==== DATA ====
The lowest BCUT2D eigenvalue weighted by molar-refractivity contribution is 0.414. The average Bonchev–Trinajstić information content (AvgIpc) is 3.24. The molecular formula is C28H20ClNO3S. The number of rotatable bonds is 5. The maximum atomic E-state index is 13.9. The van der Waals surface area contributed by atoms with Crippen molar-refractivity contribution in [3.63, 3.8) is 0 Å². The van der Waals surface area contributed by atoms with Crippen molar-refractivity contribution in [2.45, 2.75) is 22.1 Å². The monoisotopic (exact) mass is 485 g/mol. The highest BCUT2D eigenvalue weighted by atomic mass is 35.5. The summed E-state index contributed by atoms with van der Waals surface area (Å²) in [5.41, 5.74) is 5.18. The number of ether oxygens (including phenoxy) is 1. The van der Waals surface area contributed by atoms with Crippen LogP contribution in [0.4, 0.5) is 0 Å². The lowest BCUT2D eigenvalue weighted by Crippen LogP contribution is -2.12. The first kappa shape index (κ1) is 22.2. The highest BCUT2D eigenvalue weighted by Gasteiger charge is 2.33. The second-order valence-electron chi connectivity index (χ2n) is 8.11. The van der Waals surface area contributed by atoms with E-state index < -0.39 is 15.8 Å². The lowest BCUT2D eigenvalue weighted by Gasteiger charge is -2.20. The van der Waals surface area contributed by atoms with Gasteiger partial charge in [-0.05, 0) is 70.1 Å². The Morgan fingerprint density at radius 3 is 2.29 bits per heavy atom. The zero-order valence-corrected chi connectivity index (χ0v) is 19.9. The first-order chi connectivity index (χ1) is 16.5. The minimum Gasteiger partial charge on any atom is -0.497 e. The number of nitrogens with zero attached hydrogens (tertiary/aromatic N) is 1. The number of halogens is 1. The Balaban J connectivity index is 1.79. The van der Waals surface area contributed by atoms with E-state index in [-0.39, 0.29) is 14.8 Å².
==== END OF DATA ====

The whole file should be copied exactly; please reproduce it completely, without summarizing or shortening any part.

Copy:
The lowest BCUT2D eigenvalue weighted by molar-refractivity contribution is 0.414. The average Bonchev–Trinajstić information content (AvgIpc) is 3.24. The molecular formula is C28H20ClNO3S. The number of rotatable bonds is 5. The maximum atomic E-state index is 13.9. The van der Waals surface area contributed by atoms with Crippen molar-refractivity contribution in [3.63, 3.8) is 0 Å². The van der Waals surface area contributed by atoms with Crippen molar-refractivity contribution in [2.45, 2.75) is 22.1 Å². The monoisotopic (exact) mass is 485 g/mol. The highest BCUT2D eigenvalue weighted by atomic mass is 35.5. The summed E-state index contributed by atoms with van der Waals surface area (Å²) in [5.41, 5.74) is 5.18. The number of ether oxygens (including phenoxy) is 1. The van der Waals surface area contributed by atoms with Crippen LogP contribution in [0.4, 0.5) is 0 Å². The lowest BCUT2D eigenvalue weighted by Crippen LogP contribution is -2.12. The first kappa shape index (κ1) is 22.2. The highest BCUT2D eigenvalue weighted by Gasteiger charge is 2.33. The second-order valence-electron chi connectivity index (χ2n) is 8.11. The van der Waals surface area contributed by atoms with E-state index < -0.39 is 15.8 Å². The lowest BCUT2D eigenvalue weighted by Gasteiger charge is -2.20. The van der Waals surface area contributed by atoms with Gasteiger partial charge in [-0.05, 0) is 70.1 Å². The Morgan fingerprint density at radius 3 is 2.29 bits per heavy atom. The zero-order valence-corrected chi connectivity index (χ0v) is 19.9. The first-order chi connectivity index (χ1) is 16.5. The minimum Gasteiger partial charge on any atom is -0.497 e. The number of nitrogens with zero attached hydrogens (tertiary/aromatic N) is 1. The number of halogens is 1. The Balaban J connectivity index is 1.79. The van der Waals surface area contributed by atoms with E-state index in [-0.39, 0.29) is 14.8 Å².